Light ’Em Up - RV Enthusiast Magazine

Light ’Em Up

by | Mar 22, 2024 | Pro Tip, RVEXPERT

Photos by Bill Gehr
After fumbling to find foodstuffs in an extra-large pantry, a LED light strip was installed and hooked up to a reed switch so it could be turned on automatically when the door was opened. Now, I can see what I’m looking for.

RV owners love a pantry, especially one that has multiple shelves and cavernous dimensions. And most people fill them up. But stacking numerous odd-size packages, plastic boxes and loose items presents a big problem: How to see what’s in there. For months I’ve lived with one lousy LED light above the top shelf, which really does nothing for the other shelves. Rather than hold a flashlight with one hand or in my mouth, I installed a couple of magnetic motion-sensor lights on the door so when opened, I could get some light. It was a good idea in theory, but when the door was wide open the light didn’t penetrate into the back of the pantry very well.

While the motion-sensor lights were better than the single, factory-installed fixture, it was still difficult to find foodstuffs that hid behind taller items — plus, these lights required USB charging periodically. Thinking how well LED strip lights worked under the patio awning, I figured they would be perfect, confirmed after seeing how a boat owner positioned a string of light strips in an onboard cabinet.

Perusing Amazon, I found a 16-foot LED light strip that looked like it would be perfect for my pantry. Search “RV Awning Light, 12V 16.4Ft White RV” and you’ll find a Lrimauix-branded strip for $19.99. It’s backed with 3M adhesive tape that sticks well, and the strip can be cut along marked points (which is every three LEDs). The polycarbonate composition allows for limited bending and the LEDs bathe the area with a highly visible white light.

The next step was figuring out a way to power the light strip without having to flip a switch manually. That’s when I turned to a reed switch that completes the circuit when the door is opened — in the same manner as switches function when installed in alarm systems. There are multiple types of reed switches that are normally closed or normally open and I found one that can be configured by simply changing the wire under the set screw. Just make sure the switch is rated for the amperage, which for LED lights is not that much; the strip light described above is rated at 40 watts. Of course, I found one on Amazon, “Eplzon Magnetic Reed Switch,” for $9.99 (package of two) in black.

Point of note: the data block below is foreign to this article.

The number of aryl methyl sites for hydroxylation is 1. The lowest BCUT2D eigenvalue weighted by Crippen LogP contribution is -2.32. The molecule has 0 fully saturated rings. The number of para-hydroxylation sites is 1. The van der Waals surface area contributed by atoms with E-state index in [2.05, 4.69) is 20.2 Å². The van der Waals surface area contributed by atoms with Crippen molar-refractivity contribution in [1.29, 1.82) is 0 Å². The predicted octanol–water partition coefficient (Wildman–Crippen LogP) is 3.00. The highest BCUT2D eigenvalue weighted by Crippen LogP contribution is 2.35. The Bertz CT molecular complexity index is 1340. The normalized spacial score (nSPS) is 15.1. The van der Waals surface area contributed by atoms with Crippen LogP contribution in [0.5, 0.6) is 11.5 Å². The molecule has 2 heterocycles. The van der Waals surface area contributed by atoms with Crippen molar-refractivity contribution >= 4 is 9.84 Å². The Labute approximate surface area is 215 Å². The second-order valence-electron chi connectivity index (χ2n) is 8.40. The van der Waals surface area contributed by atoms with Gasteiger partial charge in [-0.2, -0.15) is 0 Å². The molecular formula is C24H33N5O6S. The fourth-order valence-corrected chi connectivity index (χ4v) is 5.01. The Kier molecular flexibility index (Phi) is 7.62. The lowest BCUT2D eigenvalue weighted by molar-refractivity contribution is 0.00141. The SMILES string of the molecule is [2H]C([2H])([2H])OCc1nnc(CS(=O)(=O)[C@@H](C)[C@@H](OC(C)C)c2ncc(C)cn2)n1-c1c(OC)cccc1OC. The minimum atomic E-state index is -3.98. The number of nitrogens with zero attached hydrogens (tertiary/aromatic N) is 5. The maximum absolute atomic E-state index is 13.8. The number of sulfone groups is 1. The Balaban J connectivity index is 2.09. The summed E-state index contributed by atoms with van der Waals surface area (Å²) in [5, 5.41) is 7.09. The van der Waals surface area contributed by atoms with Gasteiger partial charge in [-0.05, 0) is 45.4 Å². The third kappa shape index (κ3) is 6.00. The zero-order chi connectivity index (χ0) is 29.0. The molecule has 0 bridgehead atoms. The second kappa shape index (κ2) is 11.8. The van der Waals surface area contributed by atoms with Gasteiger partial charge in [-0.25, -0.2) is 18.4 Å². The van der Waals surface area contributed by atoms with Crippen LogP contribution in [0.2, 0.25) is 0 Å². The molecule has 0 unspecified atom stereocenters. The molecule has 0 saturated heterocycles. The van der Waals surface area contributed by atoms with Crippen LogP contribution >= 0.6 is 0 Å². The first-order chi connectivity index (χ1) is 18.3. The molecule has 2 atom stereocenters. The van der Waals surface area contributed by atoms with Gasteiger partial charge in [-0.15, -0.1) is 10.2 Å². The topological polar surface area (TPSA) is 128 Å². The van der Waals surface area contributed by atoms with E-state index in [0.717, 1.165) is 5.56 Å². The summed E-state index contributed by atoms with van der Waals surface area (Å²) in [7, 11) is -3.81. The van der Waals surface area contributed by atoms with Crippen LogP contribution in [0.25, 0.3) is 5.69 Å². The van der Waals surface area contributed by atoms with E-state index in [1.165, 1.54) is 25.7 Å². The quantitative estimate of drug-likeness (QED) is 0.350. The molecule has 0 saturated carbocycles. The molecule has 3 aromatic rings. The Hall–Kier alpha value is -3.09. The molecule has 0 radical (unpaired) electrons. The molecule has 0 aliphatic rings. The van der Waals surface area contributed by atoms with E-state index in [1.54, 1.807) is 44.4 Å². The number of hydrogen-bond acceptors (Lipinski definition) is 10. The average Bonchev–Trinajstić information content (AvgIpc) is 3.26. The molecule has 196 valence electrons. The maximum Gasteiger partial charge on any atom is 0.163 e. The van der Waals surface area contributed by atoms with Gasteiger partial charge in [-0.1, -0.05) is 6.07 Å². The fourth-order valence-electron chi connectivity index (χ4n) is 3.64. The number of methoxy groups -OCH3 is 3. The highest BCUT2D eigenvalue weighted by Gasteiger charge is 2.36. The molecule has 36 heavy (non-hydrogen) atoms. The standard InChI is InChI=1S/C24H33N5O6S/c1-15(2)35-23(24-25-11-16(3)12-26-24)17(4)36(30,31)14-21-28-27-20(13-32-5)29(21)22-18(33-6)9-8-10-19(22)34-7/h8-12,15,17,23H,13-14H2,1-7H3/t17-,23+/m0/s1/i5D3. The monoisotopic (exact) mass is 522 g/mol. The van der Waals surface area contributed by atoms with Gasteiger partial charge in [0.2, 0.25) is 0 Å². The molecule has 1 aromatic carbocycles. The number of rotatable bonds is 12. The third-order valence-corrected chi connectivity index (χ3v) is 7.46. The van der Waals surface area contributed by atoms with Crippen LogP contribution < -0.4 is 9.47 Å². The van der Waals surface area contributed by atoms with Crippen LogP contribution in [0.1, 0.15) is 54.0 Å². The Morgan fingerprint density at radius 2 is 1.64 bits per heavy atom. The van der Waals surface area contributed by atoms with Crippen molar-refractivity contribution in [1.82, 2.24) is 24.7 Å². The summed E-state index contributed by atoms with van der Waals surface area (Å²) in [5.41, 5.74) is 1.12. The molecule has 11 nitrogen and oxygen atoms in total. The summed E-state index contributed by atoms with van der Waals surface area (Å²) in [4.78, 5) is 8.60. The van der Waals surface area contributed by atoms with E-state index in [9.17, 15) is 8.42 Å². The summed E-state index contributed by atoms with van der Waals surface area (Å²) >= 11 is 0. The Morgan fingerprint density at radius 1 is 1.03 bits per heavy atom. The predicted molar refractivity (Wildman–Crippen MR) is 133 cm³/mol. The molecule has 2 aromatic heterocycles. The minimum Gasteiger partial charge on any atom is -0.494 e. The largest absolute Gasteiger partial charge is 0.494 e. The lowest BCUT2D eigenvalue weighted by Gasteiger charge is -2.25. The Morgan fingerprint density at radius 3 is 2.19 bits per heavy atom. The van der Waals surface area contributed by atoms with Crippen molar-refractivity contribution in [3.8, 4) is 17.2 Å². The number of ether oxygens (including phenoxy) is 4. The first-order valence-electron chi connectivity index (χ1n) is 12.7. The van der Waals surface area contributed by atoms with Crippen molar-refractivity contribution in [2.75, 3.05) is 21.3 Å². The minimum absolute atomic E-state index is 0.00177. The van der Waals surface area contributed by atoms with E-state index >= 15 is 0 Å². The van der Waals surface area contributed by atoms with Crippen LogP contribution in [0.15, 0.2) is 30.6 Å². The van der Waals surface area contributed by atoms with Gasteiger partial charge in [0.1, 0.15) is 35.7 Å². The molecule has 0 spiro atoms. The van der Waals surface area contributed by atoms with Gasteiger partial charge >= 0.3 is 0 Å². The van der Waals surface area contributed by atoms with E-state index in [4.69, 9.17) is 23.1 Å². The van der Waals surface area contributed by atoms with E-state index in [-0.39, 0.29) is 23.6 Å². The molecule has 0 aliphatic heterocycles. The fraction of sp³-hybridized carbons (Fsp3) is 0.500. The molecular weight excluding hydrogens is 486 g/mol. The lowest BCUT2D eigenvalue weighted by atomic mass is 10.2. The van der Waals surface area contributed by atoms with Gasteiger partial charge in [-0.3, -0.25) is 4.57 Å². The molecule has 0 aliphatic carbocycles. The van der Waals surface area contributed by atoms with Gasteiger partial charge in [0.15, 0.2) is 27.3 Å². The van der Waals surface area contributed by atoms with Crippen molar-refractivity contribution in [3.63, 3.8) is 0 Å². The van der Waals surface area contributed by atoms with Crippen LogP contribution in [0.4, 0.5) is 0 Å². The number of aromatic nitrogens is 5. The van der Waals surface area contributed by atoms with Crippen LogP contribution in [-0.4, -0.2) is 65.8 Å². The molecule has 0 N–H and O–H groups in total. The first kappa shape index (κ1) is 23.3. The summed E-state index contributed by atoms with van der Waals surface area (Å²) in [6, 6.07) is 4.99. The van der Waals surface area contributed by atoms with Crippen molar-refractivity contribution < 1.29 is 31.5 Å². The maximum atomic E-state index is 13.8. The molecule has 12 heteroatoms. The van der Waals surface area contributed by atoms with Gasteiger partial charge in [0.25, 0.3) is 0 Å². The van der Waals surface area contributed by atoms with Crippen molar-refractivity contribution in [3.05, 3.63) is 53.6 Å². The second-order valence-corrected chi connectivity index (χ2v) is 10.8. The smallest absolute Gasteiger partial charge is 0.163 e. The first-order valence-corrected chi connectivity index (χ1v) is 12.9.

top view of the parts needed for the light strip intstallation: a 16-foot light strip with 3M adhesive backing, a collection of clamps and screws, a reed switch and some wire
The parts needed to light up the pantry included a 16-foot light strip with 3M adhesive backing, a collection of clamps and screws, a reed switch and some wire. The entire project cost less than $40.

Wiring was straightforward since I was able to tap into the existing light fixture above the top shelf in the pantry. The first thing I did was remove the light and prep for tapping into the positive and negative wires. I was surprised that the factory used 3-way Wago connectors for splicing wires, so all I had to do was flip the lever up to tap into the power — without disconnecting the existing light fixture. The light-gauge wire made it difficult to use butt connectors; solder and shrink tubing can also be used if the Wago connectors are not at your fingertips.

close view of a drill gun being used to remove the factory-installed light fixture above the top shelf in the pantry
Access to the existing 12-volt DC power leads was through the factory-installed light fixture above the top shelf in the pantry. The light fixture was removed for connecting to the existing Wago wire blocks, which made that job quite simple.
a 22-gauge double wire set is routed from the factory light fixture to the reed switch and the red wire was cut to connect to the COM side